Poverty and motivation

“Ben Carson, Secretary of Housing and Urban Development, told an interviewer recently that poverty results from “the wrong mindset:” low-income persons with strong motivation can escape poverty while those with negative attitudes remain poor” (Rothstein, 2017). These are very unwise words from one of the few people to drastically change his SES in one generation. As a doctor, especially a neurologist, he should know this is a false statement. Though later I will discuss one mindset that could have a big impact but it is by no means the only cause.

Fifty three percent of African Americans will remain poor as adults (Rothstein, 2017). Does it make sense to assume that that percent of African Americans just have the wrong mindset or is there a more reasonable answer? Reasonable may be a stretch because it is a complicated puzzle that leads to this outcome.

The most obvious is systemic racism. “For low-income black and white children who are similar in every observable respect (single parenthood, parent education level, etc.), the whites grow up to have higher adult incomes. About one-fourth of the difference results from black children being more frequently raised not only in poverty but in poor neighborhoods” (Rothstein, 2017). This evidence points to more than just mindset.

When 22% of a specific population lives in poverty, there must be a deeper cause (Tonya Harris Cornileus, 2018). This means that at least 22% of the African American population struggles to eat, maintain housing and many other necessities of life. African American communities have always been at a disadvantage in America. They have less access to good jobs, affordable housing, transportation, healthcare, higher quality neighborhoods and have systematically been denied the rights of their white counterparts. They are also much more likely to live in single parent homes due to our unfair judicial system.

There is no more obvious example of systemic racism than in our judicial system. African Americans are incarcerated at more than 5 times the rate of white Americans; African American women are twice as likely to be sentenced to prison as white women (Criminal Justice Fact Sheet). African Americans only make up approximately 12% of the American demographic yet they make up 33% of the state and federal prison population though this trend is finally declining (Gramlich, 2018).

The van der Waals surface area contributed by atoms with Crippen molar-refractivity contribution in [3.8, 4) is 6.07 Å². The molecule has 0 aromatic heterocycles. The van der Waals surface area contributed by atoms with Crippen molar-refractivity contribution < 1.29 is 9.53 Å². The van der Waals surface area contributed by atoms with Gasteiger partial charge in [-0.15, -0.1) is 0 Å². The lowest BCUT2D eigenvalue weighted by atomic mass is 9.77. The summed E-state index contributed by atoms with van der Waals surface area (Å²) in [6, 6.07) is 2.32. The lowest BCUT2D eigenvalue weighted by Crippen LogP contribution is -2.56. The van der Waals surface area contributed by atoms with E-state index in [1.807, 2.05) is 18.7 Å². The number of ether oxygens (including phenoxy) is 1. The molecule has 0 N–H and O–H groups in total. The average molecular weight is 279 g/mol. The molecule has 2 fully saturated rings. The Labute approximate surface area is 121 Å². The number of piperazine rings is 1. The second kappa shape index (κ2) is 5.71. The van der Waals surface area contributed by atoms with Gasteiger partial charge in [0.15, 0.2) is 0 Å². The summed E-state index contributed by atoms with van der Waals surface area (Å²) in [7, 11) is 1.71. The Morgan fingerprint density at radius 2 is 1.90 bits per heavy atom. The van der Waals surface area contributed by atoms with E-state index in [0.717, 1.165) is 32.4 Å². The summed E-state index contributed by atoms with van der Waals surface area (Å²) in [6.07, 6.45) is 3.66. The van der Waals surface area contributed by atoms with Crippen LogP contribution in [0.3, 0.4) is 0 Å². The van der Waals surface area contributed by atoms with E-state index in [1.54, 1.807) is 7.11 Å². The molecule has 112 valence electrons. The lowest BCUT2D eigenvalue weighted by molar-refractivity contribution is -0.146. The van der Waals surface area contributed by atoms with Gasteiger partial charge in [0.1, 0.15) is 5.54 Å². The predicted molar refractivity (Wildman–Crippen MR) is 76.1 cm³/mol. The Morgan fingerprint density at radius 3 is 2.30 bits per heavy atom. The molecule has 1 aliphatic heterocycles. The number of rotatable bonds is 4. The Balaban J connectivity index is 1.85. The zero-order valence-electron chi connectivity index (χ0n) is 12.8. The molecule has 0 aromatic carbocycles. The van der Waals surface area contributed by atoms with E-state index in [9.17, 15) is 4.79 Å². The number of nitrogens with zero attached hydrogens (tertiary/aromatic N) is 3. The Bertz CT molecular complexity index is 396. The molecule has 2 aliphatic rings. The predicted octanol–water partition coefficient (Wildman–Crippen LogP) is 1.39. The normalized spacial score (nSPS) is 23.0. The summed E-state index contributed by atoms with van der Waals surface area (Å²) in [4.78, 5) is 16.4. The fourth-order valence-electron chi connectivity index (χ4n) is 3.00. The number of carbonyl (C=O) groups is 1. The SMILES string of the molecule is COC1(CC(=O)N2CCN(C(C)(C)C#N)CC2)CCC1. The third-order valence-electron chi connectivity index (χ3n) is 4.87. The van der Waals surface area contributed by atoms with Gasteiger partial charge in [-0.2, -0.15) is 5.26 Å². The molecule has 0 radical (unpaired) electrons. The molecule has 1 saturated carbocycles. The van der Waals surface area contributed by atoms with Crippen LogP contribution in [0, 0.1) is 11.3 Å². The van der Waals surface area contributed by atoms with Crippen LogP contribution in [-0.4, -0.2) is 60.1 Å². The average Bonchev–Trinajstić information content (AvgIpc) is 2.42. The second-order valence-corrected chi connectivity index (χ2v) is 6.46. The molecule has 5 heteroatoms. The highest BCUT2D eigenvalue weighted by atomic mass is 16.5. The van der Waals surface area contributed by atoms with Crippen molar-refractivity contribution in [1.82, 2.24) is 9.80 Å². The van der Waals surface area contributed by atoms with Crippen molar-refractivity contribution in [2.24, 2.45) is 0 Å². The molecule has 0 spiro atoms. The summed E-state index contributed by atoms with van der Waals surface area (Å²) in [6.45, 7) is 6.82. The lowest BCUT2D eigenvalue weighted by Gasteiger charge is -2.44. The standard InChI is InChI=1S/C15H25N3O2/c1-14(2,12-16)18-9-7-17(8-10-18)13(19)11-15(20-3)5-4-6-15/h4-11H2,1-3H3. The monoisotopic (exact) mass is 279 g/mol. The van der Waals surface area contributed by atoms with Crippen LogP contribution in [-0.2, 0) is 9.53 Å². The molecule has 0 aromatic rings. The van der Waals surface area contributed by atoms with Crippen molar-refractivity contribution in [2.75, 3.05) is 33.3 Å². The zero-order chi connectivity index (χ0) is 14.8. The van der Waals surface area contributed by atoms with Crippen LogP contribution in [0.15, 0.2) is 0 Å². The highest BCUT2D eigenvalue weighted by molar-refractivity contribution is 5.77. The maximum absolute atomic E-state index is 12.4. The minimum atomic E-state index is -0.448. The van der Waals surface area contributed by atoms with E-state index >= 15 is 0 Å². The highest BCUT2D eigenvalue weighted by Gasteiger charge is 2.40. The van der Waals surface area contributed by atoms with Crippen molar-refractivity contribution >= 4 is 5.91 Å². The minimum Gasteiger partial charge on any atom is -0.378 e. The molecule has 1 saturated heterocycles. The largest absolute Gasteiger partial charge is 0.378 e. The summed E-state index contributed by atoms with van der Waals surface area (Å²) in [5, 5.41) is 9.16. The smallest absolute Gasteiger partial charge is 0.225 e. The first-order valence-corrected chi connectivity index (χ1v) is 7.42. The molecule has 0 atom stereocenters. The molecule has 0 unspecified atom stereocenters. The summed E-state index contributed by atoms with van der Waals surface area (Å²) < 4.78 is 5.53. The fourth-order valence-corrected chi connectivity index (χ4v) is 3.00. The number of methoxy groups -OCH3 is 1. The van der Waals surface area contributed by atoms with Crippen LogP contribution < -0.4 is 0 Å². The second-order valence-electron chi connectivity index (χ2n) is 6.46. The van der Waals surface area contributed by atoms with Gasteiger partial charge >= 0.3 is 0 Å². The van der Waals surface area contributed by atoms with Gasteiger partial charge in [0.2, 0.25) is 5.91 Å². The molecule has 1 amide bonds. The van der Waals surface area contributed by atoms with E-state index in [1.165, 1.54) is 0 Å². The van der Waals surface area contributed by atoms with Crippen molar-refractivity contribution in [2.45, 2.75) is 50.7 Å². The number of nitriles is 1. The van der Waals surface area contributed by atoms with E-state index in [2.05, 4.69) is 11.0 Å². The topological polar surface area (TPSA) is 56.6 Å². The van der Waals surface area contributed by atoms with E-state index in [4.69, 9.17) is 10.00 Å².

Another example of this systemic racism was the Wagner Act of 1935 which specifically allowed unions to exclude African Americans from high quality jobs (Rothstein, 2017). Another example is “In the mid-twentieth century, the government subsidized builders to construct suburbs of single-family homes — Levittown east of New York City, Lakewood south of Los Angeles, and scores of similar developments between — on explicit federal condition that no homes be occupied by African Americans” (Rothstein, 2017). These are just two examples of the thousands and thousands of blatantly racist government and societal mandates.

Motivation is the one of the biggest things lacking with people stuck in the cycle of poverty. “But, the main point here is that when poverty is deep within a way of life and thus, a belief system, it can be hard to imagine breaking out of that life. Therefore, behaviors that serve to keep generations in poverty persist. One way in which this plays out is in motivation for educational attainment. If a child does not see higher education as a viable opportunity, their incentive to study and do their best in school may not be as great as a child who thinks that college is a sure opportunity” (Tonya Harris Cornileus, 2018). This motivation is not the same at the motivation to get off the couch and go to the gym. This is a deep level of motivation that is knocked down at every turn for people that live in poverty. This motivation is founded on hope and when hope is limited motivation is hard to come by.






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